At the same time that the polemic between democratic candidates over meeting with enemy leaders was going on, the news was matter-of-factly reporting on half a dozen high level international meetings, whose purpose was to try to solve various conflicts around the world.
Meetings are necessary to thrash out agreement between opposing view of governments. The antagonism between he US and Korea o, Iran and Venezuela are not the only cases of acute disagreement in the world. Yet with respect to the other problems – be it Somalia, Sudan, the Palestinian issue, the future of Iraq, or the many live conflictual situations around the globe, those involved seem to routinely believe they should talk to each other.
Furthermore, agreement and disagreement are located on a continuum, and a highly fluctuating one at that. To say, therefore, that at some point on the continuum it is not useful to talk to people we disagree with implies that we must use force to resolve our differences.
In all logic, in cases of profound disagreement, it is not enough for high level officials to meet. It takes concertation at the highest level to break through to a phase transition and effectuate a bifurcation. In the absence of a phase transition, profound disagreements lead to war.
It is interesting to note that high ranking American officials met and greeted Saddam Hussein, whom we ultimately had to depose.
Meetings between presidents of countries that have major disagreements must be of the meet and seek type: the leaders must seek to understand where the other is coming from. Only leaders, as opposed to high level officials, can do this because they share a common basic situation: broadly speaking, each will go to the limit of what his/her people will tolerate in order to remain in power. That crude if inescapable fact provides leaders with a common language which their officials do not share: only those wielding ultimate power can thrash out pathways to cooperation through a terrain of irreconcilable differences. But also, those wielding ultimate power share not only its advantages, but also its constraints – the greater or lesser constraints that their respective people throw up to limit to a greater or lesser extent their enormous power.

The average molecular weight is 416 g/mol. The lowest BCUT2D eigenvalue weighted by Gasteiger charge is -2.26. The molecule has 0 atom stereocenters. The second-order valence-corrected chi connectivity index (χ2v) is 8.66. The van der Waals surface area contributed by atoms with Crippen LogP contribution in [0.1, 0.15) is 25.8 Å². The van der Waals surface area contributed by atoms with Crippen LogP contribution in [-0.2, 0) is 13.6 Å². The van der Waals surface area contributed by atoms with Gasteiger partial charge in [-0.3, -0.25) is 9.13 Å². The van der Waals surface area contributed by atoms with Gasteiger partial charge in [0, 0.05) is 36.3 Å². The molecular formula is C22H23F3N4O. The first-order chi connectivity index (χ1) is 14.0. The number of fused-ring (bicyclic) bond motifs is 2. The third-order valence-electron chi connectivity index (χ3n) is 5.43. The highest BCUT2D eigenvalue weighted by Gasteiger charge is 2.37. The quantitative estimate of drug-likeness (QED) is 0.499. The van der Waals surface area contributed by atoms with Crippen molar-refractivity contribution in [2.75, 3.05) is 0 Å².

The world is a system – one system, a fact too often forgotten or overlooked in the face of the myriad of conflicts and challenges various parts of the system are suffering. System processes are highly complex but they eventually lead to phase transitions. Only leaders are able to cut through the myriad layers and interdependencies of these processes to inflect them – - to some extent.
Only people who do not realize how low the world’s opinion of us is could imagine that enemy leaders could reap PR benefits from a meeting with our president: some of our candidate leaders fail to understand that those leaders could just as well be seen by their people as kowtowing to the American giant – even Tony Blair didn’t escape that label.
When Raul Castro announces that he is ready for a dialogue with a new US administration, his brother’s editorial might was not slapping him down; it was opining that the chances of any US administration accepting to talk to the Cuba government were very slim. Yet most Americans agree that normalization of Cuban-American relations on a basis of live and let live is long overdue.
Had this normalization taken place twenty or thirty years ago, indicating an understanding of the intrinsic inequality of our relations with Latin America as a whole, perhaps there would be no Hugo Chavez today.
Are Americans going to choose another President who would essentially repeat the mistakes made with respect to Cuba?